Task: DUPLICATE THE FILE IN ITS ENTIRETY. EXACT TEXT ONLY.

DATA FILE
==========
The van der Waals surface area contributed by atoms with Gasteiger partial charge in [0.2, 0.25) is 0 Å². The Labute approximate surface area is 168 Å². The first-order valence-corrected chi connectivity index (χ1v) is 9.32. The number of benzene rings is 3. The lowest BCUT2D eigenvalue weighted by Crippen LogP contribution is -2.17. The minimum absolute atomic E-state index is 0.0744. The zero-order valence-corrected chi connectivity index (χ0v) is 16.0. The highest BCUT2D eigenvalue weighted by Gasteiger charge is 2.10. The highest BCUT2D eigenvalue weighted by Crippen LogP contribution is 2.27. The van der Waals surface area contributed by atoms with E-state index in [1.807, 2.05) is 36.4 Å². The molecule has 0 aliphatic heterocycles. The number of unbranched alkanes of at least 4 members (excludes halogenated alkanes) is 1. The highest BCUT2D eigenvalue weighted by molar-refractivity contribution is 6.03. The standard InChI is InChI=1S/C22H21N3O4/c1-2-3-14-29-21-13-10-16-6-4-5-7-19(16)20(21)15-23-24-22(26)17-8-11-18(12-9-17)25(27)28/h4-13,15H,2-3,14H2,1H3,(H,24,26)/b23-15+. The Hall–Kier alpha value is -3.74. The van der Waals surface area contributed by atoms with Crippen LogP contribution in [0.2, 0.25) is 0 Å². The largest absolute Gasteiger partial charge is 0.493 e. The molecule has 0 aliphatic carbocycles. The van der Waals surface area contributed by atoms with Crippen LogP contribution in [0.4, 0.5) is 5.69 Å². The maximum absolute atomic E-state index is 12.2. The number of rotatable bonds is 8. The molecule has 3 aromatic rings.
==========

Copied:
The van der Waals surface area contributed by atoms with Gasteiger partial charge in [0.2, 0.25) is 0 Å². The Labute approximate surface area is 168 Å². The first-order valence-corrected chi connectivity index (χ1v) is 9.32. The number of benzene rings is 3. The lowest BCUT2D eigenvalue weighted by Crippen LogP contribution is -2.17. The minimum absolute atomic E-state index is 0.0744. The zero-order valence-corrected chi connectivity index (χ0v) is 16.0. The highest BCUT2D eigenvalue weighted by Gasteiger charge is 2.10. The highest BCUT2D eigenvalue weighted by Crippen LogP contribution is 2.27. The van der Waals surface area contributed by atoms with E-state index in [1.807, 2.05) is 36.4 Å². The molecule has 0 aliphatic heterocycles. The number of unbranched alkanes of at least 4 members (excludes halogenated alkanes) is 1. The highest BCUT2D eigenvalue weighted by molar-refractivity contribution is 6.03. The standard InChI is InChI=1S/C22H21N3O4/c1-2-3-14-29-21-13-10-16-6-4-5-7-19(16)20(21)15-23-24-22(26)17-8-11-18(12-9-17)25(27)28/h4-13,15H,2-3,14H2,1H3,(H,24,26)/b23-15+. The Hall–Kier alpha value is -3.74. The van der Waals surface area contributed by atoms with Crippen LogP contribution in [0.2, 0.25) is 0 Å². The largest absolute Gasteiger partial charge is 0.493 e. The molecule has 0 aliphatic carbocycles. The van der Waals surface area contributed by atoms with Crippen LogP contribution in [0.4, 0.5) is 5.69 Å². The maximum absolute atomic E-state index is 12.2. The number of rotatable bonds is 8. The molecule has 3 aromatic rings.